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Look Up, Look In
An Exhibition by Michael Chandler and Nick Marcus-Robb
Voorkamer Gallery
June 2 – July 2 2016

My interest in African cosmology began this January when I attended a UCT Summer School and began studying the stories of shipwreck survivors on the South Eastern Coast of Africa. It was in one of my alma mater lecture theatres where I was introduced to the story of Bessie, an English girl who survived a shipwreck on the Wild Coast in the first half of the 18th century. Bessie was welcomed into the local Xhosa community and would go on to be the wife of the great Xhosa chief of that time. Her genetic influence would ultimately result in a tribe of that area which became known as the abeLungu, or, ‘the whites.’

What interested me about this was how a European, now living with the amaXhosa community, would view their new world. Would their learnt European mannerisms follow them as they adopted new ideas and beliefs? Would they practice their old religion or adopt a new one? Would their attitude to beauty or raising a family change - or stay the same or change into hybridization of both worlds?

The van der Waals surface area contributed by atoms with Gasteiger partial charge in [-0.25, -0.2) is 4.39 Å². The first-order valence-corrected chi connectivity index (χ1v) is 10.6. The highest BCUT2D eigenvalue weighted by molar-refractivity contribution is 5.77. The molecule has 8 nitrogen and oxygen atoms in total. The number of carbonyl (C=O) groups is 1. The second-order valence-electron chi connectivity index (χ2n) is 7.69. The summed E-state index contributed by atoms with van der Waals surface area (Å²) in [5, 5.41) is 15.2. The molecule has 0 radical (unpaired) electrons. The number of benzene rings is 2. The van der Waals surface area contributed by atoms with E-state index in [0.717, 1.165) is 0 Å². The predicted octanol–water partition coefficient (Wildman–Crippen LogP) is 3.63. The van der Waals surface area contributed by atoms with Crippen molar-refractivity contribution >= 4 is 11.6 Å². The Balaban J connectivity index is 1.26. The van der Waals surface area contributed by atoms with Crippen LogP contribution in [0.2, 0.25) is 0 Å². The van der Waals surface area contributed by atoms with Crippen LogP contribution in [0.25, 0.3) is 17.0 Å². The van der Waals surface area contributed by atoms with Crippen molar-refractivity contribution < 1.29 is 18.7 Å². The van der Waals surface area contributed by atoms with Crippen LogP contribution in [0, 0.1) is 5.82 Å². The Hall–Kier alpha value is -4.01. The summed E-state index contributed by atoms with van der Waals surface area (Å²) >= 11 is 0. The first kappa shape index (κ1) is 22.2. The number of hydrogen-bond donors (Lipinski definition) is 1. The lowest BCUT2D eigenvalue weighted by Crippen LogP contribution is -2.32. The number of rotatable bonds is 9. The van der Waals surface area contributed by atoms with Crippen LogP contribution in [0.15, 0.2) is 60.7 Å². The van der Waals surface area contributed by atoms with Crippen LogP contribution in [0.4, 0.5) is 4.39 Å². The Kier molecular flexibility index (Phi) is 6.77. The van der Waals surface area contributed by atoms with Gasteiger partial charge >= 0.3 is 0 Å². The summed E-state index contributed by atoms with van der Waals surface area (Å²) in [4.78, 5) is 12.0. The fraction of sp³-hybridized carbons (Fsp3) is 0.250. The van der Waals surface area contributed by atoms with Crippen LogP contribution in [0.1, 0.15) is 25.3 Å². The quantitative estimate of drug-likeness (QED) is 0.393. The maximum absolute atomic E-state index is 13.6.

The one thing that I became really interested in was the ways that shipwreck survivors would look at the sky. Growing up upon the Wild Coast, I spent many nights peering into the inky sky's depths, familiarizing myself with the stars which we all know so well today: The Milky Way, Orion’s Belt, the Southern Cross, etc It was after my introduction to Bessie that I began to wonder how indigenous African people saw the sky and what their stories might be. What did the amaXhosa call Orion’s Belt? And so upon much research I came to learn many wonderful stories and explanations for the stars above. 

My show hopes to raise these narratives, share them and remind South Africans that there are loads of stories about the stars. Isn’t it odd that we still refer to the three bright stars in a row with an Ancient Greek Warrior’s name? I have nothing against the Greek, but I do feel strongly about learning about our own stories that are particular to this country. I hope that the show illuminates just a few of these narratives so that we can look up, look in and all get along a little better.